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  11.  26
    Relativism and Error: Putnam's Lessons for the Relativist.William M. Throop - 1989 - Philosophy and Phenomenological Research 49 (4):675-686.
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  12.  67
    Husserlian Meditations and Anthropological Reflections: Toward a Cultural Neurophenomenology of Experience and Reality.Charles D. Laughlin & C. Jason Throop - 2009 - Anthropology of Consciousness 20 (2):130-170.
    Most of us would agree that the world of our experience is different than the extramental reality of which we are a part. Indeed, the evidence pertaining to cultural cosmologies around the globe suggests that virtually all peoples recognize this distinction—hence the focus upon the "hidden" forces behind everyday events. That said, the struggle to comprehend the relationship between our consciousness and reality, even the reality of ourselves, has led to controversy and debate for centuries in Western philosophy. In this (...)
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  13.  3
    Experience, Culture, and Reality: The Significance of Fisher Information for Understanding the Relationship Between Alternative States of Consciousness and the Structures of Reality.Charles D. Laughlin & C. Jason Throop - 2003 - International Journal of Transpersonal Studies 22:7-26.
    The majority of the world’s cultures encourage or require members to enter alternative states of consciousness while involved in religious rituals. The question is, why? This paper suggests an explanation for the culturally prescribed ASC from the view of Fisher information. It argues from the position, first put forward by Emile Durkheim in his magnum opus, The Elementary Forms of the Religious Life, that all religions are grounded in reality. It suggests that many of the structural elements of cultural cosmologies (...)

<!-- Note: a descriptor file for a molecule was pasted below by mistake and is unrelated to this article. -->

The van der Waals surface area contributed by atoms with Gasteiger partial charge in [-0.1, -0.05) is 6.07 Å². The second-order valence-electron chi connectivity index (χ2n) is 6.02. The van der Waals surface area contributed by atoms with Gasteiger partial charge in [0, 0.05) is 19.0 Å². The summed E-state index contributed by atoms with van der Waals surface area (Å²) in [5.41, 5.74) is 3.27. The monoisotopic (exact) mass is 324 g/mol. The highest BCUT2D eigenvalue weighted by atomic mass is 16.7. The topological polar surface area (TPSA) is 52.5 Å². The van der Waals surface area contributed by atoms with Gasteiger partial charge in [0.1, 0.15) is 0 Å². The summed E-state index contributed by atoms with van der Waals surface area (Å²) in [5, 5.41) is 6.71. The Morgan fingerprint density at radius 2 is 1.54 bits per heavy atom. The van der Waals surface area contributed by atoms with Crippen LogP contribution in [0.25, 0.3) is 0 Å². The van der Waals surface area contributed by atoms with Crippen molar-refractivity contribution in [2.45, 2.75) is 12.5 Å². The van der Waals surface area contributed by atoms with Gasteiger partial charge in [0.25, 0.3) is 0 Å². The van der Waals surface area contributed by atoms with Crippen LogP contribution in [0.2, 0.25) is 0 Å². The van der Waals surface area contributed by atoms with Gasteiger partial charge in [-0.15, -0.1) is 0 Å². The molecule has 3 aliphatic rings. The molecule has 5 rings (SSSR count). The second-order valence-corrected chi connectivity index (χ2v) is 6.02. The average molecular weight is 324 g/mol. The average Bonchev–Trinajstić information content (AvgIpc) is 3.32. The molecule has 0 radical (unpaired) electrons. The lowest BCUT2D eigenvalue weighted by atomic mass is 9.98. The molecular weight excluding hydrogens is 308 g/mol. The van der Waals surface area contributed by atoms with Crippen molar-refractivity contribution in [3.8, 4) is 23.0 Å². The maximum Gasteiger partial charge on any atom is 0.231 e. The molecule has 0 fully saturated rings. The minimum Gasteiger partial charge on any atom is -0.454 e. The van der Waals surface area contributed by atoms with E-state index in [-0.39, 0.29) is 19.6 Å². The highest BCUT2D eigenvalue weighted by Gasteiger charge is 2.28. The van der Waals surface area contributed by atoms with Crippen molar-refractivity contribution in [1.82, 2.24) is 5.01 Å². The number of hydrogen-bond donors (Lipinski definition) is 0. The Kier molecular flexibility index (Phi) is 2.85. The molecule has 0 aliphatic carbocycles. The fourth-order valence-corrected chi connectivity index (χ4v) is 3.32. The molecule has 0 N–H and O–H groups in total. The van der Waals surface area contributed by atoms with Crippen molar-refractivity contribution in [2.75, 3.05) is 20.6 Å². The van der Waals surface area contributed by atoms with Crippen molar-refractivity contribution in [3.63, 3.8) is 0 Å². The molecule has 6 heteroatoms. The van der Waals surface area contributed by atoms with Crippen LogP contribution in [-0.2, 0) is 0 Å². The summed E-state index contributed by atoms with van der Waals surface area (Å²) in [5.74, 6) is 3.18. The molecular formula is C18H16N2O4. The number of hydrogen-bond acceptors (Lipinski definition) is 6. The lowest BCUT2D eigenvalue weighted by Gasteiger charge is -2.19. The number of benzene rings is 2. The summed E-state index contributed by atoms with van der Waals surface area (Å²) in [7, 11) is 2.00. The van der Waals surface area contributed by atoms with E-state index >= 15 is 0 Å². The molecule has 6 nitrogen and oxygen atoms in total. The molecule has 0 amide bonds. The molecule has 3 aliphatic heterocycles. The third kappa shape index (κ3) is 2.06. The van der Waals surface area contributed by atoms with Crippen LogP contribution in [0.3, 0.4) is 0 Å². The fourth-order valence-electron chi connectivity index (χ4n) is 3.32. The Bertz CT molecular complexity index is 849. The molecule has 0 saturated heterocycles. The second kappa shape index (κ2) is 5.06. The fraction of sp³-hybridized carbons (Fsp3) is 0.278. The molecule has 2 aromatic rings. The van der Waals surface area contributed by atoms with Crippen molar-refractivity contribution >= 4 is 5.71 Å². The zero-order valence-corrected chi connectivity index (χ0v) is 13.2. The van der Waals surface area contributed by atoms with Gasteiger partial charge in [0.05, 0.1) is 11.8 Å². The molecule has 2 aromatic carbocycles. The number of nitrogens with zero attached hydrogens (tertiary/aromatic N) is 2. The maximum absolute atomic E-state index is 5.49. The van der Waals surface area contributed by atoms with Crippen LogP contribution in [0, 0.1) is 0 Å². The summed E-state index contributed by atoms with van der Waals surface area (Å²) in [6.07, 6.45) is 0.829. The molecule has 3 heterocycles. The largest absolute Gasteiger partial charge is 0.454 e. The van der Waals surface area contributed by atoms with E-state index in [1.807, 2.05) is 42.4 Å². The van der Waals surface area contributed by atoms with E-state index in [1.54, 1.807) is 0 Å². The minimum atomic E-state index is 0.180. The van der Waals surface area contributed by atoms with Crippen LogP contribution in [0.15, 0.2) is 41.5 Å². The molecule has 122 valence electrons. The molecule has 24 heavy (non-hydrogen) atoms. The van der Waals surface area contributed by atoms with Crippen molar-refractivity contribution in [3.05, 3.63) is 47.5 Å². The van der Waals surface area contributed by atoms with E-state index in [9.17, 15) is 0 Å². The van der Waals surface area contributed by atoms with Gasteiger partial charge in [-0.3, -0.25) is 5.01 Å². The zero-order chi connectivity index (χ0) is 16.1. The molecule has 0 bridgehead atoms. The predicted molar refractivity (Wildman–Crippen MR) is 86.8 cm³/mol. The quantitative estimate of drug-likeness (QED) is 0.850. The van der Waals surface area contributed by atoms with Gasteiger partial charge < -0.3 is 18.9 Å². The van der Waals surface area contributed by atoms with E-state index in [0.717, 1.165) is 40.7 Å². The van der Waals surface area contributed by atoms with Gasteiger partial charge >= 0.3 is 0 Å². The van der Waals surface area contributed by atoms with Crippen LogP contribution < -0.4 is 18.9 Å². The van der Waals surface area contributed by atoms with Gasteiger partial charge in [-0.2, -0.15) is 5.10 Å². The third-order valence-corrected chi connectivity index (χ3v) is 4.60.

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  14.  13
    Shifting From a Constructivist to an Experiential Approach to the Anthropology of Self and Emotion.C. Jason Throop - 2000 - Journal of Consciousness Studies 7 (3):27-52.
    This paper investigates the limits of the constructivist approach to the study of self and emotion in anthropology and outlines a viable alternative to this perspective, namely an experiential approach. The roots of the experiential and constructivist approaches to self and emotion in anthropology are traced to the work of William James and George Herbert Mead respectively. The limitations of the constructivist perspective are explored through a discussion of James's radical empirical doctrine, Anthony P. Cohen's work on creative self-consciousness, and (...)
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  15.  24
    Defeating the Skeptic.William Throop - 1998 - Philosophia 26 (3-4):321-336.
  16.  5
    Space-Time Relations: Effects of Time on Perceived Visual Extent.J. Christopher Bill & Leon W. Teft - 1969 - Journal of Experimental Psychology 81 (1):196.
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  17.  29
    Intuitionism and Vagueness.S. P. Schwartz & William Throop - 1991 - Erkenntnis 34 (3):347 - 356.
  18.  3
    In the Midst of Action.C. Jason Throop - 2010 - In Keith M. Murphy & C. Jason Throop (eds.), Toward an Anthropology of the Will. Stanford University Press. pp. 28.
    This chapter discusses a phenomenologically grounded approach to willing based on Henri Burgson, Paul Ricoeur, and Alfred Schutz's writings. It claims that this approach to willing can have a significant impact in informing anthropological theorizing and research, due to the assumptions related to a number of distinct phenomenal aspects of willing. It also proposes three experiential correlates of willing: sense of own-ness, anticipation/goal directedness, and effortful-ness.
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  19.  17
    Putnam's Realism and Relativity: An Uneasy Balance. [REVIEW]William Throop & Katheryn Doran - 1991 - Erkenntnis 34 (3):357--69.